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August 9, 2020

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Atomic bomb’s deep influence on Japanese anime and manga

At the end of Katsuhiro Otomo’s dystopian Japanese anime film “Akira,” a throbbing, white mass begins to envelop Neo-Tokyo. Eventually, its swirling winds engulf the metropolis, swallowing it whole and leaving a skeleton of a city in its wake.

The atomic bombings of Hiroshima and Nagasaki — along with the firebombings of Tokyo — were devastating experiences for Japan. Part of the healing process meant returning to the bombings’ horrific imagery in literature, music and art.

The finale of “Akira” is only one example of apocalyptic imagery in anime and manga. A number of anime films and comics are rife with atomic bomb references, which appear in any number of forms, from the symbolic to the literal. The heartbreaking after effects — orphaned children, radiation sickness, a loss of national independence, the destruction of nature — would also influence the genre, giving rise to a unique, and arguably incomparable, form of comic books and animated films.

Directors and artists who witnessed the devastation firsthand were at the forefront of this movement. Yet to this day — 75 years after the bombings — their successors continue to explore these themes.

Paving the way

The lasting images of the firebombings and atomic bombs are apparent in the works of artist and director Osamu Tezuka and his successor Hayao Miyazaki. Both witnessed the mass destruction of the bombings at the end of World War II.

Tezuka was especially obsessed with the atomic bomb. His films and comics address themes like coping with grief and the idea that nature, in all its beauty, can be compromised by man’s desire to conquer it.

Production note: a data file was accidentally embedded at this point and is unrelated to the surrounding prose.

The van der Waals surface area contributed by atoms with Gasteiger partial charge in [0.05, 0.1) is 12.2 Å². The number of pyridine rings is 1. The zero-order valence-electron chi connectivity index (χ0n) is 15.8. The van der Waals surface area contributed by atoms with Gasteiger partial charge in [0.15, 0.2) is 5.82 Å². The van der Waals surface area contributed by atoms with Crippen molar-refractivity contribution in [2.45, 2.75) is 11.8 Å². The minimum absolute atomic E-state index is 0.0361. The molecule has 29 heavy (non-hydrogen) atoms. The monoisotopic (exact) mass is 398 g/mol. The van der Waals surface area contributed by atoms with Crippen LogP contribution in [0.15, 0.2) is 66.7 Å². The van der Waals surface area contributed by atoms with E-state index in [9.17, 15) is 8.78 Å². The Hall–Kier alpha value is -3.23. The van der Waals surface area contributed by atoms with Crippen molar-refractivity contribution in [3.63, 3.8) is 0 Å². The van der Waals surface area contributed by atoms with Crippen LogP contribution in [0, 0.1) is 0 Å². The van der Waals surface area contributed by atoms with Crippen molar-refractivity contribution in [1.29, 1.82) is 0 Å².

His stories often have a young character orphaned by particular circumstances who must survive on his own. Two examples are “Little Wansa,” a puppy who escapes from his new owners and tries desperately to find his mother, and “Young Bear Cub,” who gets lost in the wild and must find his own way back to his family.

Technology-fueled tensions are apparent in the works of Tezuka and his successors. In Tezuka’s “Astro Boy,” a scientist attempts to fill the void left by his son’s death by creating a humanlike android named Astro Boy.

Astro Boy’s father, seeing that technology cannot completely replace his son, rejects his creation. After he is taken under the wing of another scientist. Astro Boy eventually finds his calling and becomes a superhero.

Like Tezuka, Miyazaki witnessed American air raids as a child. His work often references the abuse of technology and contains pleas for human restraint. In “Nausicaa of the Valley of the Wind,” radioactive mutants populate the land. At the film’s outset, the narrator describes the strange, mutated state of Earth as a direct result of man’s misuse of nuclear technology.

In postwar years, Japan grew into an economic superpower. With a fascination for technology, the country became a world leader in the production of cars and electronics. Yet characters like Astro Boy embody many modern-age tensions, like the idea that technology can never replace humans, and its capacity for helping mankind can also lead to humanity’s destruction.